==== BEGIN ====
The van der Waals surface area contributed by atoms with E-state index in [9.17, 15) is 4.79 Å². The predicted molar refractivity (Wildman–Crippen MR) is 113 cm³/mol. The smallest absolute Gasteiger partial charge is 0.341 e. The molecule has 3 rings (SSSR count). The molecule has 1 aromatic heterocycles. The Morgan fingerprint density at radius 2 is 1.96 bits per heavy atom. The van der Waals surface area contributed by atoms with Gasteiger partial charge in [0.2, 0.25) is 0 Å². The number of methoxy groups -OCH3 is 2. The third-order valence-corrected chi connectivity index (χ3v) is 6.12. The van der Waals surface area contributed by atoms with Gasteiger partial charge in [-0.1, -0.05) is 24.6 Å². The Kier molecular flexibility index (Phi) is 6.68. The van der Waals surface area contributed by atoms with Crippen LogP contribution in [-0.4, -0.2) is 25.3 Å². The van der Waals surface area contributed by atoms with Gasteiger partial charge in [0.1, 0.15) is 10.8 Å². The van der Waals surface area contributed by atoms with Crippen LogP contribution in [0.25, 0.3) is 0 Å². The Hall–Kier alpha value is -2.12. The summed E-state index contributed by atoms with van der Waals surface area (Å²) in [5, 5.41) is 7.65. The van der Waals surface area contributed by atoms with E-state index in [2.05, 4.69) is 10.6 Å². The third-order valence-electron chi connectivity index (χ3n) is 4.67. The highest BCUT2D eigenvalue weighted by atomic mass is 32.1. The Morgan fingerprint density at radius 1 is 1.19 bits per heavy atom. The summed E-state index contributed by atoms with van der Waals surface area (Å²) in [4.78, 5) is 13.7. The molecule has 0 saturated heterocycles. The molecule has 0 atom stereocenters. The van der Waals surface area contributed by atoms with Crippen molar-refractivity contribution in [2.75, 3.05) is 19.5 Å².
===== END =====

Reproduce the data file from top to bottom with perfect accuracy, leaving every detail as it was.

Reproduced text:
The van der Waals surface area contributed by atoms with E-state index in [9.17, 15) is 4.79 Å². The predicted molar refractivity (Wildman–Crippen MR) is 113 cm³/mol. The smallest absolute Gasteiger partial charge is 0.341 e. The molecule has 3 rings (SSSR count). The molecule has 1 aromatic heterocycles. The Morgan fingerprint density at radius 2 is 1.96 bits per heavy atom. The van der Waals surface area contributed by atoms with Gasteiger partial charge in [0.2, 0.25) is 0 Å². The number of methoxy groups -OCH3 is 2. The third-order valence-corrected chi connectivity index (χ3v) is 6.12. The van der Waals surface area contributed by atoms with Gasteiger partial charge in [-0.1, -0.05) is 24.6 Å². The Kier molecular flexibility index (Phi) is 6.68. The van der Waals surface area contributed by atoms with Crippen LogP contribution in [-0.4, -0.2) is 25.3 Å². The van der Waals surface area contributed by atoms with Gasteiger partial charge in [0.1, 0.15) is 10.8 Å². The van der Waals surface area contributed by atoms with Crippen LogP contribution in [0.25, 0.3) is 0 Å². The Hall–Kier alpha value is -2.12. The summed E-state index contributed by atoms with van der Waals surface area (Å²) in [5, 5.41) is 7.65. The van der Waals surface area contributed by atoms with E-state index in [2.05, 4.69) is 10.6 Å². The third-order valence-electron chi connectivity index (χ3n) is 4.67. The highest BCUT2D eigenvalue weighted by atomic mass is 32.1. The Morgan fingerprint density at radius 1 is 1.19 bits per heavy atom. The summed E-state index contributed by atoms with van der Waals surface area (Å²) in [4.78, 5) is 13.7. The molecule has 0 saturated heterocycles. The molecule has 0 atom stereocenters. The van der Waals surface area contributed by atoms with Crippen molar-refractivity contribution in [2.75, 3.05) is 19.5 Å².